Article

Paul Devlin

singer, composer, minstrel performer, street musician, and one of the world's first recording stars and the first African American to make any recording, was born in Wheatland, Loudon County, Virginia, though possibly in Fluvanna County, Virginia. It is unclear as to whether he was born free or as a slave. His father, Samuel Johnson, was listed as free soon after George's birth. His mother was known as Druanna, or “Ann Pretty.” While still a small child Johnson was hired as the “bodyservant” for a young white boy his same age, Samuel Moore. Johnson grew up in the prosperous Moore household and was taught to read and write. He is thought to have spent the Civil War working as a laborer for one or both armies.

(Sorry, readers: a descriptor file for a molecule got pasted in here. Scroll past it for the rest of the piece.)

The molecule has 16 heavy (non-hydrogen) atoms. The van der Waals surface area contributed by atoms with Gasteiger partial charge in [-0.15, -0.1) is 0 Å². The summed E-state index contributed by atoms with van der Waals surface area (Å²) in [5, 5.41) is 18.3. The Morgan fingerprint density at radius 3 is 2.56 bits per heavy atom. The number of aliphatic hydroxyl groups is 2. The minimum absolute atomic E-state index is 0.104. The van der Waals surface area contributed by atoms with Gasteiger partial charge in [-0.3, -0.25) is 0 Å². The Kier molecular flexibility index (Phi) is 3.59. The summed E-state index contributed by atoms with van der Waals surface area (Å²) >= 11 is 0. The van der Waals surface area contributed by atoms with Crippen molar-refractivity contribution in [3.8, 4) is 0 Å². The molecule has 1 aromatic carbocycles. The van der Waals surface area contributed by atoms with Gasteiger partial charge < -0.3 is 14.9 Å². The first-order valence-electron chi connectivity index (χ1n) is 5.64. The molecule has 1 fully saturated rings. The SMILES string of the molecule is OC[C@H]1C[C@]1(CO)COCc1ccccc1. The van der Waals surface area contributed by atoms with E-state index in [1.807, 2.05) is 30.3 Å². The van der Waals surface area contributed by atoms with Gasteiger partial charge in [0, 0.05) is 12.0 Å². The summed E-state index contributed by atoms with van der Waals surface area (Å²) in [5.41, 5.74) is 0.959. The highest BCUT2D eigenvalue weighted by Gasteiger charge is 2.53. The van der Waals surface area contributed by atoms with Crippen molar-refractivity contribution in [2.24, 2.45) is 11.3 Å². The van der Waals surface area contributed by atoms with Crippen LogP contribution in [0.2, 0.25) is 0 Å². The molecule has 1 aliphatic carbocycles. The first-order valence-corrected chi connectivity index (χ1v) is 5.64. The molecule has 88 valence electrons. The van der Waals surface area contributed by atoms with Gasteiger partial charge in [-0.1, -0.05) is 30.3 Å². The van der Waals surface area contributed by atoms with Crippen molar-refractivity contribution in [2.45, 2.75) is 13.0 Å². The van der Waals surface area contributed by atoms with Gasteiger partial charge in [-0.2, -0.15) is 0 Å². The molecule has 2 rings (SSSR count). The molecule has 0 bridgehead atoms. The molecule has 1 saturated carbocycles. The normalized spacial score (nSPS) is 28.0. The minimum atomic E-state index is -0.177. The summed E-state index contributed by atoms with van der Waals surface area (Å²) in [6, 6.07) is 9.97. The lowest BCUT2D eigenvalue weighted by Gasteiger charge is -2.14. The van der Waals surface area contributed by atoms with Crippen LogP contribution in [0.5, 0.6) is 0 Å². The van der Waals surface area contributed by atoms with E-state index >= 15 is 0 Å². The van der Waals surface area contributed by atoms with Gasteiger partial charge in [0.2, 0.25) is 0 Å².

Johnson moved to New York sometime around 1873 and began performing on ferry boats. In 1890 ...

Article

Jeffrey Green

choir leader, was born in Portage County, Ohio, the son of a farmer whose name is now unknown and whose financial contributions to a nearby college neither overcame the local prejudice nor secured a place for his son among the student body. Educated in Ravenna, Ohio, Loudin went on to train as a printer, only to find his opportunities restricted by white printers who refused to work with him. Even his Methodist church rejected his application to join its choir. For all its positive associations for their kinfolk in the slavery states, mid-nineteenth century Ohio was a hard place for the Loudins, as it had been for Frederick Douglass who was mobbed in Columbus, Ohio, when Frederick Loudin was a boy. He was to recall that the “ostracism was even more complete and unchristian in the free than in the slave States” (Marsh, 106).

After the Civil War Loudin ...

Article

David Bradford